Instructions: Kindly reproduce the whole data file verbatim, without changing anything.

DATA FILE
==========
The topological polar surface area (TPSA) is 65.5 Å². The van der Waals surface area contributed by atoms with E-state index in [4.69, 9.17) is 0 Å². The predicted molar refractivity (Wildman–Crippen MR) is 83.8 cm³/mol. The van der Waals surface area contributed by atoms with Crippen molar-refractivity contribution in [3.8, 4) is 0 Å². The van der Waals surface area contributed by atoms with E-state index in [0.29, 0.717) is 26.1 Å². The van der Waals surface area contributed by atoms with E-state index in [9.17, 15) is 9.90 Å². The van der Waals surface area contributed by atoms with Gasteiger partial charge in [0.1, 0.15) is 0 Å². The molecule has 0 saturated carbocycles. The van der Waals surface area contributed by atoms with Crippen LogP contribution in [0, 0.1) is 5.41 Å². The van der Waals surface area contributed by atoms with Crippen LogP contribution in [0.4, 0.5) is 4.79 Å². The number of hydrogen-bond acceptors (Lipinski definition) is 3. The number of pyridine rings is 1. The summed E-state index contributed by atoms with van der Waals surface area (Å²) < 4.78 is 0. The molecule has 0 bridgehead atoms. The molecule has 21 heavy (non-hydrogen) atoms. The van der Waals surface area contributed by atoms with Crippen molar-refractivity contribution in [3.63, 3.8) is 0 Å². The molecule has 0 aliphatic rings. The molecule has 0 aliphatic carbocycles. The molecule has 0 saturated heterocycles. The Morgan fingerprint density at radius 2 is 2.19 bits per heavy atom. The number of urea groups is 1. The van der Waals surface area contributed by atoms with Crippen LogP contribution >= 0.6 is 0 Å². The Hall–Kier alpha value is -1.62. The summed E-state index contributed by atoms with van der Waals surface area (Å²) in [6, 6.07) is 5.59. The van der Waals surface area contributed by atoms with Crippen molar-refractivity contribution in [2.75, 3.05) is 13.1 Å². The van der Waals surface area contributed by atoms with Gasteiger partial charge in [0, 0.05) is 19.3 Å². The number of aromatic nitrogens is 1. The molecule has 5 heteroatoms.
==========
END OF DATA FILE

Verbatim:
The topological polar surface area (TPSA) is 65.5 Å². The van der Waals surface area contributed by atoms with E-state index in [4.69, 9.17) is 0 Å². The predicted molar refractivity (Wildman–Crippen MR) is 83.8 cm³/mol. The van der Waals surface area contributed by atoms with Crippen molar-refractivity contribution in [3.8, 4) is 0 Å². The van der Waals surface area contributed by atoms with E-state index in [0.29, 0.717) is 26.1 Å². The van der Waals surface area contributed by atoms with E-state index in [9.17, 15) is 9.90 Å². The van der Waals surface area contributed by atoms with Gasteiger partial charge in [0.1, 0.15) is 0 Å². The molecule has 0 saturated carbocycles. The van der Waals surface area contributed by atoms with Crippen LogP contribution in [0, 0.1) is 5.41 Å². The van der Waals surface area contributed by atoms with Crippen LogP contribution in [0.4, 0.5) is 4.79 Å². The number of hydrogen-bond acceptors (Lipinski definition) is 3. The number of pyridine rings is 1. The summed E-state index contributed by atoms with van der Waals surface area (Å²) < 4.78 is 0. The molecule has 0 bridgehead atoms. The molecule has 21 heavy (non-hydrogen) atoms. The van der Waals surface area contributed by atoms with Crippen molar-refractivity contribution in [3.63, 3.8) is 0 Å². The molecule has 0 aliphatic rings. The molecule has 0 aliphatic carbocycles. The molecule has 0 saturated heterocycles. The Morgan fingerprint density at radius 2 is 2.19 bits per heavy atom. The number of urea groups is 1. The van der Waals surface area contributed by atoms with Crippen LogP contribution >= 0.6 is 0 Å². The Hall–Kier alpha value is -1.62. The summed E-state index contributed by atoms with van der Waals surface area (Å²) in [6, 6.07) is 5.59. The van der Waals surface area contributed by atoms with Crippen molar-refractivity contribution in [2.75, 3.05) is 13.1 Å². The van der Waals surface area contributed by atoms with Gasteiger partial charge in [0, 0.05) is 19.3 Å². The number of aromatic nitrogens is 1. The molecule has 5 heteroatoms.